The wider literature on recurrent rates of shoulder instability will back this up. Once you have had an instability event, you are highly likely to have another one.
It’s is my opinion that there is an opportunity to positively affect this statistic through improving the return to training practices. Often following injury, individuals seek support from a physiotherapist. Upon discharge they are often pain-free, have restored range of motion and done some work to improve dynamic stability.
This, however, is often not enough to prepare that individual to return to the chaos of the CrossFit environment.
If you’re coming to CrossFit with a history of upper limb niggles or injury you need to be proactive about looking after your shoulders. The group-based warm-up may not be enough, and this is where a supplementary programme that also incorporates point one above would be advisable.
3) Manage your athleticism
Many people come to CrossFit having played other sports in the past. This is both an asset and a liability.
The positive is that they bring with them training age and athleticism. The downside is that they can therefore progress quickly with the movements and exercises used within CrossFit.
The issue, however, is that they will often not be accustomed to the volumes used and lack the ability to do those movements well whilst under fatigue.
Confidence with weightlifting movements and ‘gymnastics’ skills combined with an athlete mindset, experienced in pushing the tempo from an intensity perspective, can be a precarious combination.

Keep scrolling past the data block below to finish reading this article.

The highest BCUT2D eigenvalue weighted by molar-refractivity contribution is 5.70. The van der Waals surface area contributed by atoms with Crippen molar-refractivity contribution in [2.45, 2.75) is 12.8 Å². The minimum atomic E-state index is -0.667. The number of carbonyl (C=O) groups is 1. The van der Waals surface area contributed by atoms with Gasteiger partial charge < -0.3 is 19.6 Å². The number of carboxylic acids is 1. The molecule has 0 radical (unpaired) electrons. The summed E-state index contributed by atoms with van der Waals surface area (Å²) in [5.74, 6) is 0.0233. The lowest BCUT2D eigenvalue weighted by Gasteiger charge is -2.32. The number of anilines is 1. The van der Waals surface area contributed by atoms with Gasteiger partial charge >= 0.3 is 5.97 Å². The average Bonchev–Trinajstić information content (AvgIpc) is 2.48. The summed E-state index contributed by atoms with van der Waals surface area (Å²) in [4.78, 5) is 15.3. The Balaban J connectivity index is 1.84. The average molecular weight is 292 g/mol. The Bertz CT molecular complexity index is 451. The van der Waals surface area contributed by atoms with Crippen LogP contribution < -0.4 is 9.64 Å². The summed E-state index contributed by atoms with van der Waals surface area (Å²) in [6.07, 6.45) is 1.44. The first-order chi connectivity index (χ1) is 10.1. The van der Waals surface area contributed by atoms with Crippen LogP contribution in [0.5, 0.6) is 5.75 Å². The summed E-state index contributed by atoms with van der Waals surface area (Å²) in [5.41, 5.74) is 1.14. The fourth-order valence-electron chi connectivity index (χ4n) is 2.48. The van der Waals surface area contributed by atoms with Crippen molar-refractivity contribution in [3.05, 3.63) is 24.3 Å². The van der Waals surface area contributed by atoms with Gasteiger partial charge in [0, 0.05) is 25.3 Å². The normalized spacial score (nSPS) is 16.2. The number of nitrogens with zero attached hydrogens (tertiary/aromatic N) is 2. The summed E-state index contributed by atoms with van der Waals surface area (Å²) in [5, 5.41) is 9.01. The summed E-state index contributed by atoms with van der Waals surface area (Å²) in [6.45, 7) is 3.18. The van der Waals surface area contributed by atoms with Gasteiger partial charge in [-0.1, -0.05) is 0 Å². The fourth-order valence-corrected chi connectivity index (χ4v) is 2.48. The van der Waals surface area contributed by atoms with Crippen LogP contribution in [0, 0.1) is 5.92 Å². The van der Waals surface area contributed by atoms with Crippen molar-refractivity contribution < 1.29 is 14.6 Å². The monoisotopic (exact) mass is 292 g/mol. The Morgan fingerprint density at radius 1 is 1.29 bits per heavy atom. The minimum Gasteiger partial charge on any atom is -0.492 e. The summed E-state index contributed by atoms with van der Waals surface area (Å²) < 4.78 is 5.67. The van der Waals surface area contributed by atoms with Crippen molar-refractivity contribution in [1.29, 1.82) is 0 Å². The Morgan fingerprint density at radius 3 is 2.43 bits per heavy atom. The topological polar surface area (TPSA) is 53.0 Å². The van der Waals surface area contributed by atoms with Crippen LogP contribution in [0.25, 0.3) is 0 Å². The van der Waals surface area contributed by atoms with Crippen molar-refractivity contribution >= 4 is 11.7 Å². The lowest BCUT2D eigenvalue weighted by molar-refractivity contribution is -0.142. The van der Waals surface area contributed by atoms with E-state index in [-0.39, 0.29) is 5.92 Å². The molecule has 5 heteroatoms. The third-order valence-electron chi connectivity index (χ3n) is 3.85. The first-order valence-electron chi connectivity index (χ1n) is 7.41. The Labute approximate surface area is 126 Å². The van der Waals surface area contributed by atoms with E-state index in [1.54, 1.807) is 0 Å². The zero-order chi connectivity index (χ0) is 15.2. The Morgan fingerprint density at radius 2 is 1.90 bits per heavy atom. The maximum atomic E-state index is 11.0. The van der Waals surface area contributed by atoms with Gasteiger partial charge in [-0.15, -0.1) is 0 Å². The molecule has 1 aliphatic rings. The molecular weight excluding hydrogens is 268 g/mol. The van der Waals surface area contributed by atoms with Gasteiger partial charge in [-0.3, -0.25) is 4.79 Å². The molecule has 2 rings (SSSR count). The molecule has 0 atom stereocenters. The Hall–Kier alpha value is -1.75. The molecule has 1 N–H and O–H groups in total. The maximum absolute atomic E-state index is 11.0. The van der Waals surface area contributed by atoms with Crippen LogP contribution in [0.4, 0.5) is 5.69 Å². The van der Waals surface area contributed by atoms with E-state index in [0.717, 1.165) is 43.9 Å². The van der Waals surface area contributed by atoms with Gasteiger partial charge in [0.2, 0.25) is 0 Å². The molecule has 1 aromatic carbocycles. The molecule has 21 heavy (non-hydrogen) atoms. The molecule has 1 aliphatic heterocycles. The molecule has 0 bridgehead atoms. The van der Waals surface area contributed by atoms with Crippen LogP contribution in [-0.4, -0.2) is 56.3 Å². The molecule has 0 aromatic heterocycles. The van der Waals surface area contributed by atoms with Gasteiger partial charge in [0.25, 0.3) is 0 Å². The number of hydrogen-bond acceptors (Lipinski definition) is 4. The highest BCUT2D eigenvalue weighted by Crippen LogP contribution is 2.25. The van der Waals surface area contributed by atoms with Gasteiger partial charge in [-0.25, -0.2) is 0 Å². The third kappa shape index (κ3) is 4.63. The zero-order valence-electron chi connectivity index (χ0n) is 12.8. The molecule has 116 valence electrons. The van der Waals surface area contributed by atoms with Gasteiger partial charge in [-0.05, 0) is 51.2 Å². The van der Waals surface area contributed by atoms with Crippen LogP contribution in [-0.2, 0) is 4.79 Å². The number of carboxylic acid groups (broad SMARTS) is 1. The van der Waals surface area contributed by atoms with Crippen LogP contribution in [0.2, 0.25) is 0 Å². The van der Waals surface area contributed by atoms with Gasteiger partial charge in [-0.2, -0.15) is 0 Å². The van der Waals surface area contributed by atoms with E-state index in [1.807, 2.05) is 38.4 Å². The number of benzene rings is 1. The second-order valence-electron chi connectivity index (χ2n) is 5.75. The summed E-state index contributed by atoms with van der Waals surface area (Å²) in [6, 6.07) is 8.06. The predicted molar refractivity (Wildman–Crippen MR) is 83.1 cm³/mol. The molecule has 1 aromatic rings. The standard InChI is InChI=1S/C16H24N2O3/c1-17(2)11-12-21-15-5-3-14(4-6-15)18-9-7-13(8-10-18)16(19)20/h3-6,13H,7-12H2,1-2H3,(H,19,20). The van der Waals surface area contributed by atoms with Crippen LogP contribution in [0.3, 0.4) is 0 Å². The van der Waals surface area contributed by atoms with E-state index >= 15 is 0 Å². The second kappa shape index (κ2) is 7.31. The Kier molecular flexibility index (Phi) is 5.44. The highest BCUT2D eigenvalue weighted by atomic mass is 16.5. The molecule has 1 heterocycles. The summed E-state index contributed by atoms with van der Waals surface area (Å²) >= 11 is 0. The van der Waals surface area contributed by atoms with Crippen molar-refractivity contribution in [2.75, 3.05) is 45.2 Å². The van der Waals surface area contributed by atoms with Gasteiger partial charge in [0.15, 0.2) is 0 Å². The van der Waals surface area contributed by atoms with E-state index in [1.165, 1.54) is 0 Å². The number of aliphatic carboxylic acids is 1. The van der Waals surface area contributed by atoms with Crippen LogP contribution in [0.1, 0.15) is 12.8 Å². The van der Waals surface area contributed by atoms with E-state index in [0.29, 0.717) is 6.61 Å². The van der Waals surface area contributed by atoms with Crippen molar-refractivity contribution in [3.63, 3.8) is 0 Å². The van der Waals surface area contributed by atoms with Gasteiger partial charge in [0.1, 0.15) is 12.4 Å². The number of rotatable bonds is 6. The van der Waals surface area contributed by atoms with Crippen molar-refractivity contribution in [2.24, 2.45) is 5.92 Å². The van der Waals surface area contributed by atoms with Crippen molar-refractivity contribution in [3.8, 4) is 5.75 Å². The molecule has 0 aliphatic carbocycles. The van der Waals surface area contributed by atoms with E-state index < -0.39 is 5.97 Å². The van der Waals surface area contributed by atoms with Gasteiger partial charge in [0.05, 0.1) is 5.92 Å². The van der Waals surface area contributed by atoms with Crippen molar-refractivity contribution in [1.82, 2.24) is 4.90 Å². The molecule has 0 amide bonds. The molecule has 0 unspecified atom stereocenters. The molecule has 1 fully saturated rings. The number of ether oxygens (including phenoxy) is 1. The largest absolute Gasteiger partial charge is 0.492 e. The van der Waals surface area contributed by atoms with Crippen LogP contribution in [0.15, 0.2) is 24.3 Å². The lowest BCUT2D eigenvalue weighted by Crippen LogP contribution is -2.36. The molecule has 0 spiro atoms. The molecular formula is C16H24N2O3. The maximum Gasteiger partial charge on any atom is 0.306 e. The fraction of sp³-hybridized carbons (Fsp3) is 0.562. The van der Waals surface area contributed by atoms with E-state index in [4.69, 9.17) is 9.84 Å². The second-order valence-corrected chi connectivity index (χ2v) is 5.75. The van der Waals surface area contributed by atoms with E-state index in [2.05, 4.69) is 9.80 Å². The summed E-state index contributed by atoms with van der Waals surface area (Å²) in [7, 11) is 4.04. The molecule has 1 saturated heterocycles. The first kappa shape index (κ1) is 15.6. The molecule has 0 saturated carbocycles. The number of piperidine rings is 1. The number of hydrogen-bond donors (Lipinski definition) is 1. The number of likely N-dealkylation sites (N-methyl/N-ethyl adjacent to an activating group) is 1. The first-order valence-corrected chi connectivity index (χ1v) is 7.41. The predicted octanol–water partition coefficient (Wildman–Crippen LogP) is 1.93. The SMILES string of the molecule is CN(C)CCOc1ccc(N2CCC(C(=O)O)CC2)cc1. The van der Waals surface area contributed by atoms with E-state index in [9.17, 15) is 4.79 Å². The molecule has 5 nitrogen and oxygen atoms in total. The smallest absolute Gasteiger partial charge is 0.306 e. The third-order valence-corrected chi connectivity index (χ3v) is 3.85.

Whilst the movement system may ‘know’ these patterns, it does not know them under time-based constraints and high levels of fatigue.
We see this evidenced in the research where Bernstrorff et al found that mastering a movement did not lead to a reduction in pain or injury. In fact, it was the opposite.
Athletes who had mastered certain exercises were reported to have increased incidences of pain.
Athleticism is always your friend but if you’re starting CrossFit, aim low and build up gradually. Just because you’re competent in one or more components such as weightlifting or gymnastics, does not mean that you can hold it all together at the intensity that you think you can when things get sweaty.
You can maximise your enjoyment of CrossFit and avoid becoming a statistic by:
Committing to a strategic movement preparation programme that addresses your individual needs.
Manage your ego, especially if you have a history of being competitive.
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Summitt RJ, Cotton RA, Kays AC, Slaven EJ. Shoulder Injuries in Individuals Who Participate in CrossFit Training. Sports Health. 2016
Feito Y, Burrows EK, Tabb LP. A 4-Year Analysis of the Incidence of Injuries Among CrossFit-Trained Participants. Orthop J Sports Med. 2018
Bernstorff MA, Schumann N, Maai N, Schildhauer TA, Königshausen M. An Analysis of Sport-Specific Pain Symptoms through Inter-Individual Training Differences in CrossFit. Sports (Basel). 2021